Following my previous article about the REF/XRF/DCS/XLX differences I will try to explain what are ircddb and QuadNet and what they are good for. There is some misunderstanding about what those things are. Since its early days DStar has this wonderful capability of offering call sign routing. Without going too much into depth call sign routing is the ability to call any station worldwide without having to know on which repeater the station was last heard. If N0ABC wants to reach N0DEF he just keys the PTT and his voice call gets routed to the repeater where N0DEF was last heard. How this is exactly achieved from a user point of view will not be discussed her.
To make routing possible repeaters have to continuously exchange data about who is heard where i.e. each repeater connected to an ircddb network reports itself to the network and also report every single station transmitting over it. Within a few millisecondns all other repeaters connected to the network will know that N0ABC has been heard on repeater N1RPT. The data exchanged on the ircddb network is called “routing data” and the network is called a “routing network.”
The routing data is sent using specially crafted IRC messages. The data is distributed over all repeaters, hence the acronym IRCDDB which translates to Internet Relay Chat Distributed Database. There is a popular disbelief stating that audio data is transmitted over the ircddb network, this is wrong. Once call sign routed communication is established there is no more third party involved, both repeaters directly communicate together.
In the beginning of DStar there was another routing network which had several drawbacks. Data was slowly exchanged, leading to routing issues. To overcome this a group of german hams created the first ircddb network. For some reason I do not know until today (it was before I got into Dstar) this network only accepted registered real repeaters. No hotspots are allowed.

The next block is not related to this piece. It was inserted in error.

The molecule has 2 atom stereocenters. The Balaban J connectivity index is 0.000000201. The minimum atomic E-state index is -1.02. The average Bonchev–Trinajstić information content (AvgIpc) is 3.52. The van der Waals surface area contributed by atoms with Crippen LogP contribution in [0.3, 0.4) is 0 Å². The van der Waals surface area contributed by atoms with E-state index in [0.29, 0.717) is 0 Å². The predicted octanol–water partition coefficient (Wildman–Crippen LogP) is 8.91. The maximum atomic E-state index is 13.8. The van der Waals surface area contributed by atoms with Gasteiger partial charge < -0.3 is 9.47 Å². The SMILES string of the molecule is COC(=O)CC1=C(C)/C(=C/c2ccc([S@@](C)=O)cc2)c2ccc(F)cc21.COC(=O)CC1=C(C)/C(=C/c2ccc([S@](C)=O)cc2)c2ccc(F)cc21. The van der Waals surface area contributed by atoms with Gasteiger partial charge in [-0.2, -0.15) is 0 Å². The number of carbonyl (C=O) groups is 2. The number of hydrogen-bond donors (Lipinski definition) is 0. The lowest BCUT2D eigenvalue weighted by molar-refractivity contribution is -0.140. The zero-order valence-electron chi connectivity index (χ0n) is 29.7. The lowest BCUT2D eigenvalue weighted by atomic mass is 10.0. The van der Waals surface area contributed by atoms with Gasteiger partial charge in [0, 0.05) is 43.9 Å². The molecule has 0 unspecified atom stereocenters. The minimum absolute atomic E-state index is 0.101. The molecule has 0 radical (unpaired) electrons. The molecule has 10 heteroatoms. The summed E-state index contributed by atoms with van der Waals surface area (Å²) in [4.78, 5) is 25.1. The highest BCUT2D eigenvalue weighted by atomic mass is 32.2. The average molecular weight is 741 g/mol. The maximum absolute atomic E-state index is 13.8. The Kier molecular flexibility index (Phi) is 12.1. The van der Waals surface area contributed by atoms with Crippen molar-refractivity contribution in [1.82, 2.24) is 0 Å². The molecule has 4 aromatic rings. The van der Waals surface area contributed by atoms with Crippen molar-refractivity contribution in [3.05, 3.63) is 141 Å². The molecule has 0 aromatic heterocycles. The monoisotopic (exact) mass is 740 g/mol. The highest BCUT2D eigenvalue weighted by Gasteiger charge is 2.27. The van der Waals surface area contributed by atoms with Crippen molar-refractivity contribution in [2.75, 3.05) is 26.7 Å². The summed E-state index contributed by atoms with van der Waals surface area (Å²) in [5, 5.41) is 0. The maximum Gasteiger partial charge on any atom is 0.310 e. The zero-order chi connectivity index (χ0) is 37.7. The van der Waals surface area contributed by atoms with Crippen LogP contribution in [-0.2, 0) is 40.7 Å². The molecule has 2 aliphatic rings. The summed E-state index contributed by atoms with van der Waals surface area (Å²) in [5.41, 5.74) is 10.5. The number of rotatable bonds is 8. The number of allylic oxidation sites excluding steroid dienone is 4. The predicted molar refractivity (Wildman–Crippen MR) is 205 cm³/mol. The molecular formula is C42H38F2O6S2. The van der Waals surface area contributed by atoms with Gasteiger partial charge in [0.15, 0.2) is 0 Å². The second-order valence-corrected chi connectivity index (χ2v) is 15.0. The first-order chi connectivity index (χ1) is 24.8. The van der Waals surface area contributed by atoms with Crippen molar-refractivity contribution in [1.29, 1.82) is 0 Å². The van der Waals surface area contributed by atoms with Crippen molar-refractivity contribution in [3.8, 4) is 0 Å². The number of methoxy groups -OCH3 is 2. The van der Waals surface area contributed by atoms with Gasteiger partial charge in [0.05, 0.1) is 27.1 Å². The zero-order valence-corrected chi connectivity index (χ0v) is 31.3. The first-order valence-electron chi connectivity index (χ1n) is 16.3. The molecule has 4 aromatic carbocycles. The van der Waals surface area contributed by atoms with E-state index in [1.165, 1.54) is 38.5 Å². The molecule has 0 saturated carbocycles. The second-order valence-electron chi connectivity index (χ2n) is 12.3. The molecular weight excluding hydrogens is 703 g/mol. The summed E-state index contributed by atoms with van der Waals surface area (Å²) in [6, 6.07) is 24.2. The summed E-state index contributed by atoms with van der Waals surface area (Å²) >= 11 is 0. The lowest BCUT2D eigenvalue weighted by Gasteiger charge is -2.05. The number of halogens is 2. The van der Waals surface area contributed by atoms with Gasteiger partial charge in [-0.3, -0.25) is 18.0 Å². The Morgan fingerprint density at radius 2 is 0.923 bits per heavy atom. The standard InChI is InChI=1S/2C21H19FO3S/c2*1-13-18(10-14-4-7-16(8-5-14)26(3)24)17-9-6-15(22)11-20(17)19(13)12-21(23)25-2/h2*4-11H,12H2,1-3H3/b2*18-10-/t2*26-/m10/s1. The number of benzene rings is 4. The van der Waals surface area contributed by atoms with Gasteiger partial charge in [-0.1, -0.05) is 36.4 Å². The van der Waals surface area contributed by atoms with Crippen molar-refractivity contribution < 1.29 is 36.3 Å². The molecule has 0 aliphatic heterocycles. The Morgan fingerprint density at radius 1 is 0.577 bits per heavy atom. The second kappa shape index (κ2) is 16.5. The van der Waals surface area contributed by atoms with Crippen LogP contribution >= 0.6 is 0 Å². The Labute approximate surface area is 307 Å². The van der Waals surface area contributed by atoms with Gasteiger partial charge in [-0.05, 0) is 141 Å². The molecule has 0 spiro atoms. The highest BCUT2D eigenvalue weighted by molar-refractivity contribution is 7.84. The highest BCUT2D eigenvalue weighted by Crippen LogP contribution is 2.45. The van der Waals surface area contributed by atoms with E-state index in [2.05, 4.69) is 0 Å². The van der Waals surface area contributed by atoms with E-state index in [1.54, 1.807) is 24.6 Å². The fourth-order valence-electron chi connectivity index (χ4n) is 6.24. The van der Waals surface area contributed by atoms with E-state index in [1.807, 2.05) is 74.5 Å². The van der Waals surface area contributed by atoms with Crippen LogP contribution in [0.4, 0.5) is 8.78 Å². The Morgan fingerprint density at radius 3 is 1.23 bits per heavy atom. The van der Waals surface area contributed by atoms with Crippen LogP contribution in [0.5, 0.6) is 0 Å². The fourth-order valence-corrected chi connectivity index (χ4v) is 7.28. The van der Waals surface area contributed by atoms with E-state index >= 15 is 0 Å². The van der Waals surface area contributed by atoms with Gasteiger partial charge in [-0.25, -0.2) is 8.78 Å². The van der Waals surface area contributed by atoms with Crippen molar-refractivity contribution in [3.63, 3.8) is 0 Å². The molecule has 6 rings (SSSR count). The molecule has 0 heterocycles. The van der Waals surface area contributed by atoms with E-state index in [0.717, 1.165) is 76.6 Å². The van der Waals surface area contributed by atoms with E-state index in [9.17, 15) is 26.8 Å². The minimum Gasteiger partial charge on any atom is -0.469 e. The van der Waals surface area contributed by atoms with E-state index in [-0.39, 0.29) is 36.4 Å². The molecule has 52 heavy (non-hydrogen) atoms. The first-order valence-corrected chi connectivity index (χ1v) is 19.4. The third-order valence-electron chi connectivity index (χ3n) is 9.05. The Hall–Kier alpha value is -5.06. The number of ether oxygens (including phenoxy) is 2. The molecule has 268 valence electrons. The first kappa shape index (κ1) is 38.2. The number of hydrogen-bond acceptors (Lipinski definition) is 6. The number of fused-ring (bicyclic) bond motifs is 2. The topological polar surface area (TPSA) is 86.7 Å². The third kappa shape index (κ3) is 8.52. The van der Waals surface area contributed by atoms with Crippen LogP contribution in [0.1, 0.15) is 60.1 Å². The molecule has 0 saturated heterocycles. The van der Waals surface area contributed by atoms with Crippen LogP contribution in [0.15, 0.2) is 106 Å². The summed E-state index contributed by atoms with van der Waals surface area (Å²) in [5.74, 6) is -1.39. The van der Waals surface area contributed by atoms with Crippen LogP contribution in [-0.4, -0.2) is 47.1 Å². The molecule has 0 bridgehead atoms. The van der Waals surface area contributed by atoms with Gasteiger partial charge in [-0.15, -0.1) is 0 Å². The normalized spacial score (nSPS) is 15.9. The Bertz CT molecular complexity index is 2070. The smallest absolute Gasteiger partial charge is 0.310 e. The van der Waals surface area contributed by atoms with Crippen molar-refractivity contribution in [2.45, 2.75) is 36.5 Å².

At some point the quadnet ircddb network was created where hotspots are allowed. This created some sort of balkanization as routing data was not exchanged between both networks. Eventually, I implemented code allowing G4KLX’s ircDDBGateway software to connect to multiple ircddb networks at the same time thus making full featured repeaters being able to report to up to 4 ircddb networks.
As i just mentioned ircDDBGateway Now i need to explain what it is. ircDDBGateway is thee software running right at the heart of your repeater and even your Pi-Star hot spot. It handles all thee network side of DStar, call sign routing, reflector handling etc. It’s development has started somewhere in 2010 as far as I know.
There is also some confusion about the Quadnet Array. The quadnet array is a name used by the people behind Openquad to name all their servers, including their XLX based reflectors. You can use their reflectors without using their ircddb network and vice versa.